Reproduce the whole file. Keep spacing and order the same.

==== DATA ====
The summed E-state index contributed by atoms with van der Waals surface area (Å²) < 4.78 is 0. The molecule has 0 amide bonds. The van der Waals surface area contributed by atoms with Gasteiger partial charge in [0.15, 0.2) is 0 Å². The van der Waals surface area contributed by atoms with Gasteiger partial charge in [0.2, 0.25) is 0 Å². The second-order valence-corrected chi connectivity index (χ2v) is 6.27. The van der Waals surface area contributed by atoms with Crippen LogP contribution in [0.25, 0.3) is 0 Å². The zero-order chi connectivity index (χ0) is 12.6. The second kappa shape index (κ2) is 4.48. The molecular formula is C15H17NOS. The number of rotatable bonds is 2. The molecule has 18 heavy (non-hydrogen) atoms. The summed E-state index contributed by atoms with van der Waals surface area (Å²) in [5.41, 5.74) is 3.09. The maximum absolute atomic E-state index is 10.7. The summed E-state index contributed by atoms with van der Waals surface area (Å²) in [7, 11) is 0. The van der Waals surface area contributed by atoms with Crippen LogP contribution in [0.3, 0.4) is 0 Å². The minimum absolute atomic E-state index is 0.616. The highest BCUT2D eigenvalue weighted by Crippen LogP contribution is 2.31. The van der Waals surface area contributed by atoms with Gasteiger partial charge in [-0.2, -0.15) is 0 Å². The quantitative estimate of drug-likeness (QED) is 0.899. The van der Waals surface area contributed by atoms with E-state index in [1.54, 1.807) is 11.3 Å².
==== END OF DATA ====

The summed E-state index contributed by atoms with van der Waals surface area (Å²) < 4.78 is 0. The molecule has 0 amide bonds. The van der Waals surface area contributed by atoms with Gasteiger partial charge in [0.15, 0.2) is 0 Å². The van der Waals surface area contributed by atoms with Gasteiger partial charge in [0.2, 0.25) is 0 Å². The second-order valence-corrected chi connectivity index (χ2v) is 6.27. The van der Waals surface area contributed by atoms with Crippen LogP contribution in [0.25, 0.3) is 0 Å². The zero-order chi connectivity index (χ0) is 12.6. The second kappa shape index (κ2) is 4.48. The molecular formula is C15H17NOS. The number of rotatable bonds is 2. The molecule has 18 heavy (non-hydrogen) atoms. The summed E-state index contributed by atoms with van der Waals surface area (Å²) in [5.41, 5.74) is 3.09. The maximum absolute atomic E-state index is 10.7. The summed E-state index contributed by atoms with van der Waals surface area (Å²) in [7, 11) is 0. The van der Waals surface area contributed by atoms with Crippen LogP contribution in [0.3, 0.4) is 0 Å². The minimum absolute atomic E-state index is 0.616. The highest BCUT2D eigenvalue weighted by Crippen LogP contribution is 2.31. The van der Waals surface area contributed by atoms with Gasteiger partial charge in [-0.2, -0.15) is 0 Å². The quantitative estimate of drug-likeness (QED) is 0.899. The van der Waals surface area contributed by atoms with E-state index in [1.54, 1.807) is 11.3 Å².